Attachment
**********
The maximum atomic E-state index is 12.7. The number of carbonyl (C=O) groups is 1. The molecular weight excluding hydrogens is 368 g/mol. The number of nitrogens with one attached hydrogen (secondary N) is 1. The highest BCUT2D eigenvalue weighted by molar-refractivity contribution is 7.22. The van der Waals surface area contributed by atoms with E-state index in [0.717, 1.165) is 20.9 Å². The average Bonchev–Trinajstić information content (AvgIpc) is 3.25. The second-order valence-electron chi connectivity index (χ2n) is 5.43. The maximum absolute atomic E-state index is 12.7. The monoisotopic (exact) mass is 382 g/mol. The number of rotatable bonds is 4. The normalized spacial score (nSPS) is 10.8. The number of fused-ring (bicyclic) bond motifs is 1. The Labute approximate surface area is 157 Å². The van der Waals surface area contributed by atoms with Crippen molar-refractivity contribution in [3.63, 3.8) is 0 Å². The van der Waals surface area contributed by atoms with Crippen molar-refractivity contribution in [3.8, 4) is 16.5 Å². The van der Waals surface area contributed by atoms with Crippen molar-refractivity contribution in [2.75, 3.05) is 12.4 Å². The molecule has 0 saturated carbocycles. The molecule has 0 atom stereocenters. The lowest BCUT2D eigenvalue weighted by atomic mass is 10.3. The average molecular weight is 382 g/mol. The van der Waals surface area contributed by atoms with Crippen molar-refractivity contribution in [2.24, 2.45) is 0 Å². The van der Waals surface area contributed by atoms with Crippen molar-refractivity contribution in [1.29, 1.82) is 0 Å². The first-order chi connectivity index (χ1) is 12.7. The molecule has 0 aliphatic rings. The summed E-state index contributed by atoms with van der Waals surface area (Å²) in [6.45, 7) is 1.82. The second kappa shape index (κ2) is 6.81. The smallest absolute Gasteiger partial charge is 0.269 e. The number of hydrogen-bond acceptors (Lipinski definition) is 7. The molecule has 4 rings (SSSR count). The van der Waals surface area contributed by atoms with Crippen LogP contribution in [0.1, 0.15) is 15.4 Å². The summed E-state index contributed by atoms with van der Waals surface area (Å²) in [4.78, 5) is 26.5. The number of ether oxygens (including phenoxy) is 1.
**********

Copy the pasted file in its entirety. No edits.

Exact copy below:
The maximum atomic E-state index is 12.7. The number of carbonyl (C=O) groups is 1. The molecular weight excluding hydrogens is 368 g/mol. The number of nitrogens with one attached hydrogen (secondary N) is 1. The highest BCUT2D eigenvalue weighted by molar-refractivity contribution is 7.22. The van der Waals surface area contributed by atoms with E-state index in [0.717, 1.165) is 20.9 Å². The average Bonchev–Trinajstić information content (AvgIpc) is 3.25. The second-order valence-electron chi connectivity index (χ2n) is 5.43. The maximum absolute atomic E-state index is 12.7. The monoisotopic (exact) mass is 382 g/mol. The number of rotatable bonds is 4. The normalized spacial score (nSPS) is 10.8. The number of fused-ring (bicyclic) bond motifs is 1. The Labute approximate surface area is 157 Å². The van der Waals surface area contributed by atoms with Crippen molar-refractivity contribution in [3.63, 3.8) is 0 Å². The van der Waals surface area contributed by atoms with Crippen molar-refractivity contribution in [3.8, 4) is 16.5 Å². The van der Waals surface area contributed by atoms with Crippen molar-refractivity contribution in [2.75, 3.05) is 12.4 Å². The molecule has 0 saturated carbocycles. The molecule has 0 atom stereocenters. The lowest BCUT2D eigenvalue weighted by atomic mass is 10.3. The average molecular weight is 382 g/mol. The van der Waals surface area contributed by atoms with Crippen molar-refractivity contribution in [2.24, 2.45) is 0 Å². The van der Waals surface area contributed by atoms with Crippen molar-refractivity contribution in [1.29, 1.82) is 0 Å². The first-order chi connectivity index (χ1) is 12.7. The molecule has 0 aliphatic rings. The summed E-state index contributed by atoms with van der Waals surface area (Å²) in [6.45, 7) is 1.82. The second kappa shape index (κ2) is 6.81. The smallest absolute Gasteiger partial charge is 0.269 e. The number of hydrogen-bond acceptors (Lipinski definition) is 7. The molecule has 4 rings (SSSR count). The van der Waals surface area contributed by atoms with Crippen LogP contribution in [0.1, 0.15) is 15.4 Å². The summed E-state index contributed by atoms with van der Waals surface area (Å²) in [4.78, 5) is 26.5. The number of ether oxygens (including phenoxy) is 1.